While animal models have lead to huge advancements in our understanding of neurobiology, there is controversy over whether overexpression/silencing of gene expression is representative of diverse disease states. Indeed, the lack of availability of primary human neurons has made evaluating the pathological consequences of genomic mutations arduous. The use of human induced pluripotent stem cell (hiPSC) technology overcomes these limitations by providing a source of human neurons from both normal and disease genetic backgrounds. We currently focus on stem cell based models of Parkinson's Disease (PD) to study how mitochondrial stress mechanisms impact on neuronal function in human disease.Learn More
Research Area: Mechanisms of disease
We currently have several projects in various areas that explore aspects of the gut microbiome and beyond:
1) Understanding how gut microbes are involved in the modulation of disease in colorectal cancer, diabetes, infection, and inflammatory bowel diseases
2) Isolation and characterisation of hunter-gatherer people's gut microbiome in an effort to discover novel microbial species and understand their function
3) Characterisation of the non-bacterial microbes of the human microbiome and their functions
4) Building model systems to study human gut microbes in vitro and in vivo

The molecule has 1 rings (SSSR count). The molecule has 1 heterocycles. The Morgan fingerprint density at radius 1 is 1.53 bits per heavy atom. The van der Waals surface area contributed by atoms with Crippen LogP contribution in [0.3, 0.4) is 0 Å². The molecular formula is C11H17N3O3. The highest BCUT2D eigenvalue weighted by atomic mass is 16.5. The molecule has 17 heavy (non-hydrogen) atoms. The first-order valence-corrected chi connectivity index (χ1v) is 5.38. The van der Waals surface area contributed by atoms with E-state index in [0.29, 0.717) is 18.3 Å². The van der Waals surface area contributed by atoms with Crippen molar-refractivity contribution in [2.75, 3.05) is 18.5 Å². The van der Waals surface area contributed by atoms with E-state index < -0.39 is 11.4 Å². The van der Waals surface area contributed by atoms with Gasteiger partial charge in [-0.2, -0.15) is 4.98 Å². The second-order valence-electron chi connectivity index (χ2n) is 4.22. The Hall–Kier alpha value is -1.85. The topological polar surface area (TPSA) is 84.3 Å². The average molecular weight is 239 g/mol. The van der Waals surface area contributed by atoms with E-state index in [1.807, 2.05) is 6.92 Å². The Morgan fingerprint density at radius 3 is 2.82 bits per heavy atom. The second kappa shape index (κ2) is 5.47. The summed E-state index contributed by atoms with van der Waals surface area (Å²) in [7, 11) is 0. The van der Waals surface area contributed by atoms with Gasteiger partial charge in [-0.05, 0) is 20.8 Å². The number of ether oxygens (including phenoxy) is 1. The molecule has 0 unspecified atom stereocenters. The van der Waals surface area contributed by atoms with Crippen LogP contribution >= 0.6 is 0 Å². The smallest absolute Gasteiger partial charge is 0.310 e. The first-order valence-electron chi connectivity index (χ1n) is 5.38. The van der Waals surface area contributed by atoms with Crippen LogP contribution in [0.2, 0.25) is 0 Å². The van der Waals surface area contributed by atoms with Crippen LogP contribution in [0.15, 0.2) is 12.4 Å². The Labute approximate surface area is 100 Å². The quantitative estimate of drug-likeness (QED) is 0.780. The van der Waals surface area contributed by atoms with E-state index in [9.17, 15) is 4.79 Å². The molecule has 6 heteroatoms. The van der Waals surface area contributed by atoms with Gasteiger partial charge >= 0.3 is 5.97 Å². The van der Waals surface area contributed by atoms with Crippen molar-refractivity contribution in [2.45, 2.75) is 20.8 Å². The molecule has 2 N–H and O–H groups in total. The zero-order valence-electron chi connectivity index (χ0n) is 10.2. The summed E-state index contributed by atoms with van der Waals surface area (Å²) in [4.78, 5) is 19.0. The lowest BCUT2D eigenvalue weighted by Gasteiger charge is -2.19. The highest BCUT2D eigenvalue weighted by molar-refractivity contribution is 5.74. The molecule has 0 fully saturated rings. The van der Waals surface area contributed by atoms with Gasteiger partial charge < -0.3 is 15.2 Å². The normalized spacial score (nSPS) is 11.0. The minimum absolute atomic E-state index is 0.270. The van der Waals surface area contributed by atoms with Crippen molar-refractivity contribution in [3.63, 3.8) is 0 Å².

5) The study of 'oncomicrobes' (in particular, Fusobacterium nucleatum), and the development of colorectal cancer.
6) Translation to the clinic - development of 'microbial ecosystem therapeutics'
My research program adopts a broad and integrative approach to the study of chronic musculoskeletal pain, incorporating both basic and clinical sciences. A major arm to my research program is investigating the underlying pathophysiologic mechanisms using both animal and human models. My research also aims to advance reliable diagnostic criteria (imaging, biomarkers) and physical assessment techniques (quantitative sensory testing, electromyography) that enable effective and reliable treatment and management strategies. By emphasizing transdisciplinary and multi-institutional collaborations, my research program will continue to inform future clinical and experimental initiatives in the field of chronic musculoskeletal pain.Learn More
The growth of neurons and their organization into circuits is a tightly controlled process that follows a series of well-defined steps. Once differentiated and integrated into networks, neurons also retain a remarkable capacity to rapidly change the arrangement of their connections in response to activity, a feature that is believed to critically support cognition as well as our ability to learn and retain information for long periods of time. Accumulating evidence strongly suggests that perturbation of the molecular interactions responsible for the growth of neurons, or the capacity of these cells to adequately respond to activity-dependent signals, contributes to the pathophysiology of different brain disorders. Our laboratory uses a multidisciplinary approach to explore these questions.Learn More